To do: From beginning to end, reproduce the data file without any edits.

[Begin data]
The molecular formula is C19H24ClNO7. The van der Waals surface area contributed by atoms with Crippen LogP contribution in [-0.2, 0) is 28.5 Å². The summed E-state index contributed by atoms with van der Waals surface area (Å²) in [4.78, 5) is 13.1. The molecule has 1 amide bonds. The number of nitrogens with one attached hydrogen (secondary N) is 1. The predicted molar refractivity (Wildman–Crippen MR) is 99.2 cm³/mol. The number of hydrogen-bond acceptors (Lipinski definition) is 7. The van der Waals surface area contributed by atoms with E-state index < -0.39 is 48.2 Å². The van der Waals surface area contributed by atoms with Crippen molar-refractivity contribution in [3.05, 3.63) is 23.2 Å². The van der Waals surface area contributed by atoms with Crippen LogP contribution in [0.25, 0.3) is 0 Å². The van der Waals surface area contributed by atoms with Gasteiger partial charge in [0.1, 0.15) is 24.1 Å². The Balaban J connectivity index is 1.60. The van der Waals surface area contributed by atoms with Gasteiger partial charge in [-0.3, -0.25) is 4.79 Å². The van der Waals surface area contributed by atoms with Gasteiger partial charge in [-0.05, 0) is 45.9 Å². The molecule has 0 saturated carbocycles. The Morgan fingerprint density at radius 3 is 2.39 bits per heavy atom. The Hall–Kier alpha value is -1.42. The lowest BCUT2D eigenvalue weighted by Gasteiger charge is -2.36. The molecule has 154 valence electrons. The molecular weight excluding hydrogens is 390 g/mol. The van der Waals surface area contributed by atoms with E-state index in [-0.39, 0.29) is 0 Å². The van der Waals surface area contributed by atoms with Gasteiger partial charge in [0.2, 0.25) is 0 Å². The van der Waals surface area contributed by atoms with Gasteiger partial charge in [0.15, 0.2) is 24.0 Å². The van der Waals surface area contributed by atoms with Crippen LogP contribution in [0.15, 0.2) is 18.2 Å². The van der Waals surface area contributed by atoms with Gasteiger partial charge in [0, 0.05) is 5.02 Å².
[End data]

The molecular formula is C19H24ClNO7. The van der Waals surface area contributed by atoms with Crippen LogP contribution in [-0.2, 0) is 28.5 Å². The summed E-state index contributed by atoms with van der Waals surface area (Å²) in [4.78, 5) is 13.1. The molecule has 1 amide bonds. The number of nitrogens with one attached hydrogen (secondary N) is 1. The predicted molar refractivity (Wildman–Crippen MR) is 99.2 cm³/mol. The number of hydrogen-bond acceptors (Lipinski definition) is 7. The van der Waals surface area contributed by atoms with E-state index < -0.39 is 48.2 Å². The van der Waals surface area contributed by atoms with Crippen molar-refractivity contribution in [3.05, 3.63) is 23.2 Å². The van der Waals surface area contributed by atoms with Crippen LogP contribution in [0.25, 0.3) is 0 Å². The van der Waals surface area contributed by atoms with Gasteiger partial charge in [0.1, 0.15) is 24.1 Å². The Balaban J connectivity index is 1.60. The van der Waals surface area contributed by atoms with Gasteiger partial charge in [-0.3, -0.25) is 4.79 Å². The van der Waals surface area contributed by atoms with Gasteiger partial charge in [-0.05, 0) is 45.9 Å². The molecule has 0 saturated carbocycles. The Morgan fingerprint density at radius 3 is 2.39 bits per heavy atom. The Hall–Kier alpha value is -1.42. The lowest BCUT2D eigenvalue weighted by Gasteiger charge is -2.36. The molecule has 154 valence electrons. The molecular weight excluding hydrogens is 390 g/mol. The van der Waals surface area contributed by atoms with E-state index in [-0.39, 0.29) is 0 Å². The van der Waals surface area contributed by atoms with Gasteiger partial charge in [0.2, 0.25) is 0 Å². The van der Waals surface area contributed by atoms with Gasteiger partial charge in [0.15, 0.2) is 24.0 Å². The van der Waals surface area contributed by atoms with Crippen LogP contribution in [0.15, 0.2) is 18.2 Å². The van der Waals surface area contributed by atoms with Gasteiger partial charge in [0, 0.05) is 5.02 Å².